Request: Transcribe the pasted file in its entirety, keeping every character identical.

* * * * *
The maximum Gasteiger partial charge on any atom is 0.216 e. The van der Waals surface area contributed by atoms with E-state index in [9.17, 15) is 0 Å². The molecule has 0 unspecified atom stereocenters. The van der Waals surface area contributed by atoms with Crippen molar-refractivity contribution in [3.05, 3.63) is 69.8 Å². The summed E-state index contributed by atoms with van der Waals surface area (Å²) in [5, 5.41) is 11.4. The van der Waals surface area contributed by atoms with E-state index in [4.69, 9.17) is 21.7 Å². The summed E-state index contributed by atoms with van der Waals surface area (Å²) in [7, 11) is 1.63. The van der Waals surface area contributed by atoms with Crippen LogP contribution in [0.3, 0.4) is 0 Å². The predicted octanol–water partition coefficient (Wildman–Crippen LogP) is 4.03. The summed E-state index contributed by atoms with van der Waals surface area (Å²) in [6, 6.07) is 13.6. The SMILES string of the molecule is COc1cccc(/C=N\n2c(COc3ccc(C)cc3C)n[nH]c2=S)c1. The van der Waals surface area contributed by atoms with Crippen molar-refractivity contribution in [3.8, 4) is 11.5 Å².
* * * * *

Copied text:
The maximum Gasteiger partial charge on any atom is 0.216 e. The van der Waals surface area contributed by atoms with E-state index in [9.17, 15) is 0 Å². The molecule has 0 unspecified atom stereocenters. The van der Waals surface area contributed by atoms with Crippen molar-refractivity contribution in [3.05, 3.63) is 69.8 Å². The summed E-state index contributed by atoms with van der Waals surface area (Å²) in [5, 5.41) is 11.4. The van der Waals surface area contributed by atoms with E-state index in [4.69, 9.17) is 21.7 Å². The summed E-state index contributed by atoms with van der Waals surface area (Å²) in [7, 11) is 1.63. The van der Waals surface area contributed by atoms with Crippen LogP contribution in [0.3, 0.4) is 0 Å². The predicted octanol–water partition coefficient (Wildman–Crippen LogP) is 4.03. The summed E-state index contributed by atoms with van der Waals surface area (Å²) in [6, 6.07) is 13.6. The SMILES string of the molecule is COc1cccc(/C=N\n2c(COc3ccc(C)cc3C)n[nH]c2=S)c1. The van der Waals surface area contributed by atoms with Crippen molar-refractivity contribution in [3.8, 4) is 11.5 Å².